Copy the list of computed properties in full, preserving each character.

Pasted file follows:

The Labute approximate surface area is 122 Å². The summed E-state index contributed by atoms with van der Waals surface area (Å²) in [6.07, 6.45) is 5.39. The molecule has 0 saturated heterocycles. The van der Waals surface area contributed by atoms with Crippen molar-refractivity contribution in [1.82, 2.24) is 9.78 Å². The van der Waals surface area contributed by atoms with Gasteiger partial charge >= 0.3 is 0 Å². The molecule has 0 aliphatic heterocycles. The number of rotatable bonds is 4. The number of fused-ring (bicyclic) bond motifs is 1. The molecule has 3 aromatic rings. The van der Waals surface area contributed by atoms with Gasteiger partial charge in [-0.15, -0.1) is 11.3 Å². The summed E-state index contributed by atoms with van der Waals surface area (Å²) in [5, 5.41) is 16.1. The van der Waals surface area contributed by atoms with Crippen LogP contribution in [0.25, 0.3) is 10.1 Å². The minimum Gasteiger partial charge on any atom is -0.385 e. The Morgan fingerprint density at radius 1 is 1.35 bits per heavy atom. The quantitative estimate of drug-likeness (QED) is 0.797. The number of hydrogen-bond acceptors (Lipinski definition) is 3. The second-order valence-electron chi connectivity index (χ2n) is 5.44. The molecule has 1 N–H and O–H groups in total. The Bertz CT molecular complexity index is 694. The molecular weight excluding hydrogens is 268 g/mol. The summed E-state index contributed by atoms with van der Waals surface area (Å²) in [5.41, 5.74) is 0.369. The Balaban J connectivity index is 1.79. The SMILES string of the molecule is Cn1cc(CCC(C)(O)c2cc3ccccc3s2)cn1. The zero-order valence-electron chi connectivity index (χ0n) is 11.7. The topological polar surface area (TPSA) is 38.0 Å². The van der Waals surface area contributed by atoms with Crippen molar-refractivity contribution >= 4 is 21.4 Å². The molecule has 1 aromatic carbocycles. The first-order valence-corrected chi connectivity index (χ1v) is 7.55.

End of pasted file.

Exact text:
The Labute approximate surface area is 122 Å². The summed E-state index contributed by atoms with van der Waals surface area (Å²) in [6.07, 6.45) is 5.39. The molecule has 0 saturated heterocycles. The van der Waals surface area contributed by atoms with Crippen molar-refractivity contribution in [1.82, 2.24) is 9.78 Å². The van der Waals surface area contributed by atoms with Gasteiger partial charge >= 0.3 is 0 Å². The molecule has 0 aliphatic heterocycles. The number of rotatable bonds is 4. The number of fused-ring (bicyclic) bond motifs is 1. The molecule has 3 aromatic rings. The van der Waals surface area contributed by atoms with Gasteiger partial charge in [-0.15, -0.1) is 11.3 Å². The summed E-state index contributed by atoms with van der Waals surface area (Å²) in [5, 5.41) is 16.1. The van der Waals surface area contributed by atoms with Crippen LogP contribution in [0.25, 0.3) is 10.1 Å². The minimum Gasteiger partial charge on any atom is -0.385 e. The Morgan fingerprint density at radius 1 is 1.35 bits per heavy atom. The quantitative estimate of drug-likeness (QED) is 0.797. The number of hydrogen-bond acceptors (Lipinski definition) is 3. The second-order valence-electron chi connectivity index (χ2n) is 5.44. The molecule has 1 N–H and O–H groups in total. The Bertz CT molecular complexity index is 694. The molecular weight excluding hydrogens is 268 g/mol. The summed E-state index contributed by atoms with van der Waals surface area (Å²) in [5.41, 5.74) is 0.369. The Balaban J connectivity index is 1.79. The SMILES string of the molecule is Cn1cc(CCC(C)(O)c2cc3ccccc3s2)cn1. The zero-order valence-electron chi connectivity index (χ0n) is 11.7. The topological polar surface area (TPSA) is 38.0 Å². The van der Waals surface area contributed by atoms with Crippen molar-refractivity contribution >= 4 is 21.4 Å². The molecule has 1 aromatic carbocycles. The first-order valence-corrected chi connectivity index (χ1v) is 7.55.